THE ONES THAT GOT AWAY

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SOME IDEAS JUST DON'T HAPPEN.

Not all good ideas make it to execution (oh that they did)

so HERE ARE SOME OF OUR FAVOURITES THAT WERE CLOSE BUT NOt quite.

SLAVERY IS AN #UNSEEN CRIME


 1937 photo of the now derelict British Museum underground station in London.

1937 photo of the now derelict British Museum underground station in London.

 Ask More Questions' by graphic artist and print maker, Anthony Burrill

Ask More Questions' by graphic artist and print maker, Anthony Burrill

Working with UK anti human trafficking and modern day slavery campaign groups we created the concept for an out-of-home marketing and communications experience on the London Underground, to coincide with the launch of a new national service.

We secured the backing of key stakeholders within the sector, the creative expertise of world renowned artist and print-maker, Anthony Burrill and the interest of London Underground.

The concept saw Anthony making an 8 foot high installation on the walls of the, now abandoned, British Museum underground station. The bold print would surprise and engage commuters on the Central Line who ordinarily would not know the station existed.


The site-specific art installation, complemented by clever uses of technology and social media strategy did not happen due to the timing of the launch and unexpected operational barriers.

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THE 2011 TREE FOR TRAFALGAR SQUARE


 Aftermath of the 2011 attack in Oslo, Norway.

Aftermath of the 2011 attack in Oslo, Norway.

 Creative spec for YESMUTHA's proposed arrangements for the 2011 Christmas Tree lights in Trafalgar Square.

Creative spec for YESMUTHA's proposed arrangements for the 2011 Christmas Tree lights in Trafalgar Square.

The Trafalgar Square christmas tree has been donated to London from the city of Oslo since 1947 in gratitude of British support for Norway during World War II. In addition to being a focal point for the capital's seasonal celebrations, the tree is also a symbol of diplomatic relations between the UK and Norway; of gratitude and remembrance.

Following the 2011 attacks in Oslo and Ut√łya Island where 77 people lost their lives, we proposed to the relevant embassies and the Greater London Authority, that the UK symbolise gratitude and remembrance in a show of solidarity with Norway. We pitched the removal of a central section of branches from the tree and that the space be filled with 77 additional Christmas lights to symbolise those who lost their lives in the deadliest attack on Norweigen soil since World War II.


Despite initial interest from some of the concerned parties, yesmutha were not granted a meeting with the greater london authority to discuss the concept further.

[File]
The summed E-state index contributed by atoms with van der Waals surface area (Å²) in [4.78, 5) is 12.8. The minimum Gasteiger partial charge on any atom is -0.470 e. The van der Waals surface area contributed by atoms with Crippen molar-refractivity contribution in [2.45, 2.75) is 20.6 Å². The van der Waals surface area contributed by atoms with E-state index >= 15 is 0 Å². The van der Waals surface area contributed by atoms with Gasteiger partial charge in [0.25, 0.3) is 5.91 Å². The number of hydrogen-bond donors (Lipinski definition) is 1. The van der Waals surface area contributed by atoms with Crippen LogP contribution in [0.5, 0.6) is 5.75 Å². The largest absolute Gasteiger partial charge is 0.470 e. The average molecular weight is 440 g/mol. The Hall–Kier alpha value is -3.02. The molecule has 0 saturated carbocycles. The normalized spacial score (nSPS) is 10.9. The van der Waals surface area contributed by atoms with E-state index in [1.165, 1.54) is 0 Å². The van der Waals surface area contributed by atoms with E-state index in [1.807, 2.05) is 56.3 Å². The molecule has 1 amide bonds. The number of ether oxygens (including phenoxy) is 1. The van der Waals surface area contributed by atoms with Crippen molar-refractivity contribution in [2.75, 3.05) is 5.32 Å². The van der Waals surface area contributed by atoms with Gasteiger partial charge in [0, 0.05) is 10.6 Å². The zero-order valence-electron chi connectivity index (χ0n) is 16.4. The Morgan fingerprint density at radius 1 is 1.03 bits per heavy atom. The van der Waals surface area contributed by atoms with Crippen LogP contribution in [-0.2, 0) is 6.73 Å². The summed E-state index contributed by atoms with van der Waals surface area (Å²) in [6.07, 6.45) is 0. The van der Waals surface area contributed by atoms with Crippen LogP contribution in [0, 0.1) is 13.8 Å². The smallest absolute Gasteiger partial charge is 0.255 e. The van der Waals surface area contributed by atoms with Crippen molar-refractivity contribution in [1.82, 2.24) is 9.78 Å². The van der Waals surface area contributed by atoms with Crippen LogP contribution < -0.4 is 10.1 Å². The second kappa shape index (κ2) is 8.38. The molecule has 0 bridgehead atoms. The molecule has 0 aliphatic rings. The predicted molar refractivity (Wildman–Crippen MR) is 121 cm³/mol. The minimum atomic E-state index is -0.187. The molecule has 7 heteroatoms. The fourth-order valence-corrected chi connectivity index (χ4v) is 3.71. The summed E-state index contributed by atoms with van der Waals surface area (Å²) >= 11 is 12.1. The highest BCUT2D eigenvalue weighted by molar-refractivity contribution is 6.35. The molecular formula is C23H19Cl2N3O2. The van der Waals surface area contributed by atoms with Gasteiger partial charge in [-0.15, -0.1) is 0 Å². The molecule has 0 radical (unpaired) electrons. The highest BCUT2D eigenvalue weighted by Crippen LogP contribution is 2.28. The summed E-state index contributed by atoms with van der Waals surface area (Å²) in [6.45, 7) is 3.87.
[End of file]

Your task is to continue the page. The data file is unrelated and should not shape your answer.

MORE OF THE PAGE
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NEWSJACKING RUPERT MURDOCH


 2011 copies of Rupert Murdoch's full page apology for the Daily Mail and News Interational's phone hacking scandal.

2011 copies of Rupert Murdoch's full page apology for the Daily Mail and News Interational's phone hacking scandal.

 Families in Ethiopia wait to receive food and supplies during the 2011 East Africa Crisis

Families in Ethiopia wait to receive food and supplies during the 2011 East Africa Crisis

 Draft of the YESMUTHA We Are Sorry print ad

Draft of the YESMUTHA We Are Sorry print ad

In 2011, Rupert Murdoch, The Daily Mail and News International were embroiled in the high profile phone-hacking scandal.

The scandal and enquiry dominated the UK press, meaning that other items of global news were failing to make an impression  on the wider public consciousness, including the growing drought and crisis in East Africa and the DEC appeal to raise funds for it.

The worst drought in the region for 60 years killed an estimated 50,000 - 260,000 people and tangibly affected the livelihoods of over 9.5 million people.

When Rupert Murdoch bought a full page print advert in every UK paper, with a signed apology, we created a concept to interrupt and subvert the news cycle; printing a near identical advert in every UK paper exactly one week later; apologising to the people of East Africa that the UK had been distracted by other news stories and pointing people to donate to the DEC appeal.

We received sign off from investors, national papers, the Disasters Emergency Committee and the Advertising Standards Authority within three days.


The Advert did not run because we were required to secure an ngo or charity to put their name and logo to it. despite interest from directors, the proposal was turned down by the boards of two international DEVELOPMENT agencies.

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